Surabaya, 1945–2010, presents the recent history of one of Indonesia’s great port cities as viewed from a crowded low-income neighborhood (kampung) called Dinoyo. By following the lives of Dinoyo residents over three generations, it provides a new perspective on landmark moments in the country’s modern history, including the war for independence, the destruction of the Communist Party,anticrime campaigns, neighborhood improvement projects, the fall of the New Order, and the rise of democracy, as well as more recent government campaigns to fight terrorism and promote urban renewal.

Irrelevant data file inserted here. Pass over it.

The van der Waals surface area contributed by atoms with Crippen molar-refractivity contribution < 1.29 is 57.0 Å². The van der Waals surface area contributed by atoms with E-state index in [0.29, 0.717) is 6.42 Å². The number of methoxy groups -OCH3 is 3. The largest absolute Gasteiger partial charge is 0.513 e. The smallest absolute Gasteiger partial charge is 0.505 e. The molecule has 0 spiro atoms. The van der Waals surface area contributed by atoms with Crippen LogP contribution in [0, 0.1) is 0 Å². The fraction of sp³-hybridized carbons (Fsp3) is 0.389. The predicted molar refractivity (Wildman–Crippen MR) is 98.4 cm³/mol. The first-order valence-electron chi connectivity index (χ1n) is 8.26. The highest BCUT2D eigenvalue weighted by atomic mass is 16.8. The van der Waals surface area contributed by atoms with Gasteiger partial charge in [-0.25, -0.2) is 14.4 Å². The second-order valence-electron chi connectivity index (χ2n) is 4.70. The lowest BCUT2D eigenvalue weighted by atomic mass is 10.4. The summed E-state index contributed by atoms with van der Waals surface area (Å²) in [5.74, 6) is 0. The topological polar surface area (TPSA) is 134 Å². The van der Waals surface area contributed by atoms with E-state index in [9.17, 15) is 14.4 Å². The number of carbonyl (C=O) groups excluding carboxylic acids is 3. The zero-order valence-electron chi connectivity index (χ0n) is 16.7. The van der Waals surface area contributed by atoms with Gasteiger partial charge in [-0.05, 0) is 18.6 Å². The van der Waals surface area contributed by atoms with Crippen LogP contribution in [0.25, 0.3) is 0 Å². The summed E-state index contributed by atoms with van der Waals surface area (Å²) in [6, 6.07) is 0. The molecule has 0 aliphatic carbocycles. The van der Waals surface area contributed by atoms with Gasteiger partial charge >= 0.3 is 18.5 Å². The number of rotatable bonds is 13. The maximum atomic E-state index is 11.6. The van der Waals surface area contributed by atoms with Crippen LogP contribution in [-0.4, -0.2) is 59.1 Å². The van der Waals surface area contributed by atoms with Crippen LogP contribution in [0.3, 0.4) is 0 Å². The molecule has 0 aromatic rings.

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Robbie Peters is an Anthropologist and Director of the Master of Development Studies Program at the University of Sydney, Australia.Review:
Peters presents an intimate perspective on the changes and the resistance that occurs in Surabaya by tracing the story of three generations of people living in Dinoyo neighbourhood. (International Association of Asian Studies Newsletter)
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